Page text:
Materials from the clothes you're wearing to the couch in your living room were developed by a textile engineer. If you're interested in testing and developing both natural and synthetic fibers to create new types of materials, Textile Engineering is for you.
Textile Engineering majors use their math and science backgrounds to analyze and understand everything there is to know about textile fibers. You will take classes in industrial engineering, molecular synthesis, chemical manufacturing, and computer science to prepare you for an exciting career in this growing field.
Students who are successful in Textile Engineering have a strong background in mathematics and science. You will be working on developing synthetic materials as well as improving current fibers used in textiles; critical thinking and creativity will help you in these tasks. Like other engineering fields, the ability to work in a team and manage multiple projects will make you successful.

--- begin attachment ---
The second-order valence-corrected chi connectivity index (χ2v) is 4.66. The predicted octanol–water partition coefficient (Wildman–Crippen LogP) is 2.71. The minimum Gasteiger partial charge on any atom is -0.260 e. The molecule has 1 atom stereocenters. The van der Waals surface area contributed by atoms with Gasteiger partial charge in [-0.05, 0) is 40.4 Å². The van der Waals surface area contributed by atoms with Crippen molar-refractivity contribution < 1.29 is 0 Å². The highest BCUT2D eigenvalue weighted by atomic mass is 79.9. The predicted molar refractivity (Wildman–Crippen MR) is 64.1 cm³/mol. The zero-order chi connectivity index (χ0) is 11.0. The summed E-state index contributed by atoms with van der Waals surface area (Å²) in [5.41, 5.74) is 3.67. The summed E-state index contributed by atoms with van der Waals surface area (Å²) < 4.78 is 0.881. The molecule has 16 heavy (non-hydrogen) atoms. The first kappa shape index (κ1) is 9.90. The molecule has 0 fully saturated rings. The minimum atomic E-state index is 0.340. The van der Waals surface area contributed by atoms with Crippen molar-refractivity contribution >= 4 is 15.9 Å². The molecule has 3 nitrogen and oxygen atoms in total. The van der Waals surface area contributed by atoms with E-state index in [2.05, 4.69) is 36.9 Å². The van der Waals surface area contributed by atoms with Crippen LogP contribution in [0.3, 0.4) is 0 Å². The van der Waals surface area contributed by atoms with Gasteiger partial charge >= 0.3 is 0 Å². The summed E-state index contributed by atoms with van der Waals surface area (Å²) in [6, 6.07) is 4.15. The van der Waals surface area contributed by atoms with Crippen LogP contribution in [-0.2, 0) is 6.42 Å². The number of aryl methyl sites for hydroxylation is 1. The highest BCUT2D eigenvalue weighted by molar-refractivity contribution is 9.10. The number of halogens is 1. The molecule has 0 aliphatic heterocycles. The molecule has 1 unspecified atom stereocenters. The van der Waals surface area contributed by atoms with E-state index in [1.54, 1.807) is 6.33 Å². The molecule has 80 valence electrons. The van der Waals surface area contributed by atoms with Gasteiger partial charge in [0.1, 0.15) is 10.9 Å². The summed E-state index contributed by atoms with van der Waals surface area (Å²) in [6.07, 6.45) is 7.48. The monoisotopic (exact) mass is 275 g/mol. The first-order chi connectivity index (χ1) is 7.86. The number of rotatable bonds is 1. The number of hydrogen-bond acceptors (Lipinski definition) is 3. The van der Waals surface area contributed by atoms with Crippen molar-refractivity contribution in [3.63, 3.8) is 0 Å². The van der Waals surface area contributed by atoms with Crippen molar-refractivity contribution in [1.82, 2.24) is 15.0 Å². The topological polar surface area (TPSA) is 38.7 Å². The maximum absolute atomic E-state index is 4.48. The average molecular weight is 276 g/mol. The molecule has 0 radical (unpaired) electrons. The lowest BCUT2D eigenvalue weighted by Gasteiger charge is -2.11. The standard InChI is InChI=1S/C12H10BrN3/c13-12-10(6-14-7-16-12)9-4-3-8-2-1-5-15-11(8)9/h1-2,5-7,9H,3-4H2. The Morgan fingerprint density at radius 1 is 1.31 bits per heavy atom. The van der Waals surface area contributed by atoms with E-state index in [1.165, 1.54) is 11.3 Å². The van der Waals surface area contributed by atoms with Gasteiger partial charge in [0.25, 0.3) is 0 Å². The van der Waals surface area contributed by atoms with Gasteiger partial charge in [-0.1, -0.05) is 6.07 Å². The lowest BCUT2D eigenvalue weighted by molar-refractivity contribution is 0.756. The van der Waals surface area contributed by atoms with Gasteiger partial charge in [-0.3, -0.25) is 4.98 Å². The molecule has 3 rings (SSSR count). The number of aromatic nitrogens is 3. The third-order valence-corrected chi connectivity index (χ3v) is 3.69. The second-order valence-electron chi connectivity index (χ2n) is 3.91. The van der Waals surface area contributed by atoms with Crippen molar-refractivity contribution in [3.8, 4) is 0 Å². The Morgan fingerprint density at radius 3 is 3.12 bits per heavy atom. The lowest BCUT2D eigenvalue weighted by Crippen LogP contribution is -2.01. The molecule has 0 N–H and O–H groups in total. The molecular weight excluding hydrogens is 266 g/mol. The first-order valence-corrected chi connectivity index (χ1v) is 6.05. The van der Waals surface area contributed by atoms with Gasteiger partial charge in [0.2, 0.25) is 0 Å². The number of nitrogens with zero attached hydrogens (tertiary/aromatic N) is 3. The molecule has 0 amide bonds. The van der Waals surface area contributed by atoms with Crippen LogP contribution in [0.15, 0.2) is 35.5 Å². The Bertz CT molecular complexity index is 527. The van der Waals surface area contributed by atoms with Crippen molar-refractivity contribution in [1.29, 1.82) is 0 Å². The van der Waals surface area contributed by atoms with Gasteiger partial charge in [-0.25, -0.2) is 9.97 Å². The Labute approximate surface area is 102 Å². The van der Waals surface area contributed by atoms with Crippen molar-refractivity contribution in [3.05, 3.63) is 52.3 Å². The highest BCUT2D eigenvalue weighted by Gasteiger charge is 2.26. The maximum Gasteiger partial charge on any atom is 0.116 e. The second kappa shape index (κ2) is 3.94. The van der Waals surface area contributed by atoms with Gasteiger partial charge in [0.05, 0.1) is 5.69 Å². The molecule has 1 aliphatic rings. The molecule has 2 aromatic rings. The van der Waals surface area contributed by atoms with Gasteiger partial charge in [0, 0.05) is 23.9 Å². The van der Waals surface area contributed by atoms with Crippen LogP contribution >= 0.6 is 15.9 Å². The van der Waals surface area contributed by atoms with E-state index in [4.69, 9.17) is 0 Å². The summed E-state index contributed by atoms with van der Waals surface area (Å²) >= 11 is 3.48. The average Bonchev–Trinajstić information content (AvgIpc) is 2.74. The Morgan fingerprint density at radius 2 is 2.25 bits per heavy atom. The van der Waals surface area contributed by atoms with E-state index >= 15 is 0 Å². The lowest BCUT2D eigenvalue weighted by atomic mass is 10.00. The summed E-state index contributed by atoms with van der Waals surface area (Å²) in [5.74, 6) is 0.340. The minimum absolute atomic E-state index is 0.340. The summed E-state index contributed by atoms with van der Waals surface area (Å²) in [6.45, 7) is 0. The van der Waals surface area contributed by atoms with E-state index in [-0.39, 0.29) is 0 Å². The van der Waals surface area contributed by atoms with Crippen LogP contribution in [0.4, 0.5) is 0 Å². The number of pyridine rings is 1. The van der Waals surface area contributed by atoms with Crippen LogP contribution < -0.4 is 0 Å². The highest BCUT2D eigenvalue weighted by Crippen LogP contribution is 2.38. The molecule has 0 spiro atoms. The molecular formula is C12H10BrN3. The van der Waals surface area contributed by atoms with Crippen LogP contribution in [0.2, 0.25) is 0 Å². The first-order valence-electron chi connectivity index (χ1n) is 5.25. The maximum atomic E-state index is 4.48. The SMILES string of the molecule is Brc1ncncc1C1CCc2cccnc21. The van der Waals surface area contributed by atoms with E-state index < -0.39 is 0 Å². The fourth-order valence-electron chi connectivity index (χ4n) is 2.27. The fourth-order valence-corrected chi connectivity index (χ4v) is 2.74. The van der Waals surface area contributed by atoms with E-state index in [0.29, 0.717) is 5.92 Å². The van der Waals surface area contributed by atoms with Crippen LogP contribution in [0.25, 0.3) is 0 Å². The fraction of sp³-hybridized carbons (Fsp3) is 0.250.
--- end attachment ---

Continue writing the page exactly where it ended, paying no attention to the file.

Textile Engineering careers are often fulltime jobs in and office or research lab. Professionals typically carry a 40-hour workweek.
Employers prefer professionals who have previous experience, making internships and co-operative education programs necessary. These experiences will allow students to get a feel for the career in the real world and improve their skills before graduation.
There are many possibilities for Textile Engineering graduates. While some may go into clothing manufacturing, others have developed gear for outer space or underwater exploration, biocompatible organs for medical uses, and have created synthetic materials to replace overused organic materials. With the advancements in technology, the field is expanding and new career paths constantly emerging.
Depending on the type of job you wish to have after graduation, job outlook can vary. However, those with previous experience in the field will be more competitive in the job market.
Here is a small sample of the careers that a degree in Textile Engineering might open up.